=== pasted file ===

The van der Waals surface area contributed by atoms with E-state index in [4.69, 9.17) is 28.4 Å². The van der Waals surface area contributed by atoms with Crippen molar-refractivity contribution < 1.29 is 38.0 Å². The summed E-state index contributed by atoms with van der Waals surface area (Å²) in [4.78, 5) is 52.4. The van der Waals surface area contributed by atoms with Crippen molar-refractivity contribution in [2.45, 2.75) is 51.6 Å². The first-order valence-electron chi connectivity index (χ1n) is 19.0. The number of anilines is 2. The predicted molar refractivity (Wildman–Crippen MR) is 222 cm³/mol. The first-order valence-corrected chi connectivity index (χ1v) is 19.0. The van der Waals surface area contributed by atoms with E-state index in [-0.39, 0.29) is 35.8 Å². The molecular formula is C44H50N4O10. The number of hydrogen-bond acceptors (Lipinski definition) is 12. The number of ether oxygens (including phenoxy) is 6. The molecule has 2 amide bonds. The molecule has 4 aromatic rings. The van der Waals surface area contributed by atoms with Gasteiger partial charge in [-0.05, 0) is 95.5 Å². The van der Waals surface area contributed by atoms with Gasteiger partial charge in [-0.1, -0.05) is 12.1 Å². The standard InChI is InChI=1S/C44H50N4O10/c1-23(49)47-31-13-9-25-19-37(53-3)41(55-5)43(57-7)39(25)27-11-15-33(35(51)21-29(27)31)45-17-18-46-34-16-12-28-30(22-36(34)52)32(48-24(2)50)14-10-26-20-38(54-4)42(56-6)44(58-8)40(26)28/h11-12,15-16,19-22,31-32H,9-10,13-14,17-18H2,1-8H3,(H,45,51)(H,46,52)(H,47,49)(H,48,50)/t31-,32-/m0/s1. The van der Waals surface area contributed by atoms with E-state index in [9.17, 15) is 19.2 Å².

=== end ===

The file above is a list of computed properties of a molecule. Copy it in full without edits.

The van der Waals surface area contributed by atoms with E-state index in [4.69, 9.17) is 28.4 Å². The van der Waals surface area contributed by atoms with Crippen molar-refractivity contribution < 1.29 is 38.0 Å². The summed E-state index contributed by atoms with van der Waals surface area (Å²) in [4.78, 5) is 52.4. The van der Waals surface area contributed by atoms with Crippen molar-refractivity contribution in [2.45, 2.75) is 51.6 Å². The first-order valence-electron chi connectivity index (χ1n) is 19.0. The number of anilines is 2. The predicted molar refractivity (Wildman–Crippen MR) is 222 cm³/mol. The first-order valence-corrected chi connectivity index (χ1v) is 19.0. The van der Waals surface area contributed by atoms with E-state index in [-0.39, 0.29) is 35.8 Å². The molecular formula is C44H50N4O10. The number of hydrogen-bond acceptors (Lipinski definition) is 12. The number of ether oxygens (including phenoxy) is 6. The molecule has 2 amide bonds. The molecule has 4 aromatic rings. The van der Waals surface area contributed by atoms with Gasteiger partial charge in [-0.05, 0) is 95.5 Å². The van der Waals surface area contributed by atoms with Gasteiger partial charge in [-0.1, -0.05) is 12.1 Å². The standard InChI is InChI=1S/C44H50N4O10/c1-23(49)47-31-13-9-25-19-37(53-3)41(55-5)43(57-7)39(25)27-11-15-33(35(51)21-29(27)31)45-17-18-46-34-16-12-28-30(22-36(34)52)32(48-24(2)50)14-10-26-20-38(54-4)42(56-6)44(58-8)40(26)28/h11-12,15-16,19-22,31-32H,9-10,13-14,17-18H2,1-8H3,(H,45,51)(H,46,52)(H,47,49)(H,48,50)/t31-,32-/m0/s1. The van der Waals surface area contributed by atoms with E-state index in [9.17, 15) is 19.2 Å².